Protecting poetic license

The other day, someone handed me a copy of Professor Cleghorn’s poem Letter from the Provinces. I read it. In fact, I read the whole thing, which I only mention because some have trouble getting past the first few lines.

I also had the chance to read Aidan Finley’s letter, “Giving Heroism Its Due,” in last week’s Record. In it, he blasts Professor Cleghorn as well as the “virulently un-American, vituperatively hostile and terribly self-nullifying desire” she expresses. As I waded through the adverbs, I was confused by what it might mean for someone to have a “self-nullifying” desire. Perhaps the person disappears. But that is beside the point. He says that he is “ashamed of Professor Cleghorn’s remarks, which are in offensively poor taste.”

Finley should be ashamed of himself. And here is a list of reasons why.

One: “We have watched the faux-activists create a supposed ‘anti-war’ buzz around Williams College.” What exactly makes their activities phoney or fake? They may not agree with Finley, but they certainly are not pretending to actively oppose the war.

Are they faux-activists because they actively oppose a different opinion? He says that we “watched” them. Finley does not like what they say, but that does not mean that they are not activists, publicly and loudly denouncing a war they do not believe in. There was no call for derision. They are activists. No modifier necessary.

Two: The fact that Finley refers to Cleghorn’s poem as “remarks” points to the root of his problem. It is a poem, not a speech. I mentioned earlier that I read the entire poem. That is not impressive or anything, but I wonder if Finley managed to do the same. It seems to me that he really takes issue with a few lines taken out of context.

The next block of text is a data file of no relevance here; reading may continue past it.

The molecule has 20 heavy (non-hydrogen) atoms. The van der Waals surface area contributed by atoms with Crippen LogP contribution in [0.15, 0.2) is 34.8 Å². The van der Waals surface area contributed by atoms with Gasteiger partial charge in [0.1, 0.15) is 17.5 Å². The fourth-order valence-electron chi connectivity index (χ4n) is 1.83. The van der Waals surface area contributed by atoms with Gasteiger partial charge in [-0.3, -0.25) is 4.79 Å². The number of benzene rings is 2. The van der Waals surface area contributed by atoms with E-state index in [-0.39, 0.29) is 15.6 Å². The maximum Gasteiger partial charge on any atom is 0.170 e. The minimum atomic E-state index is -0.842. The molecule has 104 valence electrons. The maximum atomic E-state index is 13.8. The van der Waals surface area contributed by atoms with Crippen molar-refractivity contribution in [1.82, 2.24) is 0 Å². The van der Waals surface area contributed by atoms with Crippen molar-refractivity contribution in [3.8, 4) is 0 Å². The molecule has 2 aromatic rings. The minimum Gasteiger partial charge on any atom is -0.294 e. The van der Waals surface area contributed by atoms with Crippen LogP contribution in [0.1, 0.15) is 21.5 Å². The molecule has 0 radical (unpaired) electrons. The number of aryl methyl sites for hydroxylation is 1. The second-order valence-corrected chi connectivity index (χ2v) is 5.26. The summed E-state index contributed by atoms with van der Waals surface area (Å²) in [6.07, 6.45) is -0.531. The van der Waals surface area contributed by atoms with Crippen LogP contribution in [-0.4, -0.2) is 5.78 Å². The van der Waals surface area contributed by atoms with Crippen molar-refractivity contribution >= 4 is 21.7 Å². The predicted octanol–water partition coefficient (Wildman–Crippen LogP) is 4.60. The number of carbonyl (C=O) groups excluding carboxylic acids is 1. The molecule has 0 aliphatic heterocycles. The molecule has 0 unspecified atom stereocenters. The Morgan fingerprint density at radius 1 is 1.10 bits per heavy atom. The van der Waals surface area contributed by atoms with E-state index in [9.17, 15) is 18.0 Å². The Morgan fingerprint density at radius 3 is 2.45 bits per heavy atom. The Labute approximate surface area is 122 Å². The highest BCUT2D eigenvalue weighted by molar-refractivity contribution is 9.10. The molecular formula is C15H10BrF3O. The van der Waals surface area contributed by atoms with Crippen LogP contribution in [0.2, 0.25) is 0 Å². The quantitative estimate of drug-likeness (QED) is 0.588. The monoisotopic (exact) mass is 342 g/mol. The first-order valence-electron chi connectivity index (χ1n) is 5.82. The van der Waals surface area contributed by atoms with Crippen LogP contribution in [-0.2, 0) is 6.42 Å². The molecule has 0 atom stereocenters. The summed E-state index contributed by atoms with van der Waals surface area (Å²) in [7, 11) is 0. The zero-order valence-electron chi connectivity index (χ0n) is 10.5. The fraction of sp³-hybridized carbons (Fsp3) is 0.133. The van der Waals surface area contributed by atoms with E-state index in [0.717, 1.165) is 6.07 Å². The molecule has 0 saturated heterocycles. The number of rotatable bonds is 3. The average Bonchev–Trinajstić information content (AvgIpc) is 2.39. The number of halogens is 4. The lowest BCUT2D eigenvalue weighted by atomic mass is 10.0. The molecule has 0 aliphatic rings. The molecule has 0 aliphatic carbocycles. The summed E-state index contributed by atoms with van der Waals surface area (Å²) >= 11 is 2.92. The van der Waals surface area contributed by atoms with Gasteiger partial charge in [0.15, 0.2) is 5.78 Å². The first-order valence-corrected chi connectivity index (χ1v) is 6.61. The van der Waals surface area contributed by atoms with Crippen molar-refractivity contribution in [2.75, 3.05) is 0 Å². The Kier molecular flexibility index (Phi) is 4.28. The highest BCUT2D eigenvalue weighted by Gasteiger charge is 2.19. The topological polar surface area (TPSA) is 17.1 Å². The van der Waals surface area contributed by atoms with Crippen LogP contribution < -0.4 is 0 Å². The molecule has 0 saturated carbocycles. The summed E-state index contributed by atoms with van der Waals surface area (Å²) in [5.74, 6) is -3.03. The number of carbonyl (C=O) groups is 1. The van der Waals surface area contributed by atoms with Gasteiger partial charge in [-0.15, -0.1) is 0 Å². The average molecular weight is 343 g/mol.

Apparently, some things just should not be said. “Talking to my mother about the space shuttle makes me want the astronauts/ deaths/ to have been painful, sustained.” If I heard somebody say that, I would be pretty offended. It would be awful to say something so callous about men and women who died in service, who did not deserve what they were dealt. But maybe, just maybe, that is the point of it. That sentiment is part of a work, a more complete expression – a poem.

It may be difficult or confrontational, but so what? My point is, Finley does not care what Cleghorn meant. He never seems to ask, “What does she mean? What is she trying to get across?” He never looks at the work as a whole. I am not saying anybody has to like the poem. I am not even saying that anyone has to try to understand it. But I would hope that William students would try, especially if they quote it.

Three: “I would like to be the first to say, publicly, that I believe Professor Cleghorn’s ‘poetry,’ if indeed that is what it must be called, is unacceptable.” Finley is so angry that he calls into question whether or not Professor Cleghorn’s poem is even a poem at all! That’s cute, but, of course, it is a poem. I cannot believe that I actually need to say this: just because you do not like a work of art, does not mean it isn’t art. Finley says the poem is “unacceptable.” How so?

Unacceptable to whom? Not to me, and not to anyone who believes in the free expression of ideas. By classing it as “unacceptable,” Finley implies that the poem simply should not have been written. Unfortunately, he never gave it a chance. He mocks and belittles those who do not share his views. He paints the opposition as some sort of stultified bunch of morons, mindlessly bent on the destruction of the United States.

Note that nowhere above do I say I agree with Cleghorn, or that I am against the war. What I am against is throwing around the term “un-American” to describe those who oppose the war in Iraq.

I am against the dismissive and sarcastic treatment of an opposing viewpoint. I am against condemning a poem as unacceptable and shameful because a few lines seem insensitive or contentious. That is shameful. And Finley should be ashamed.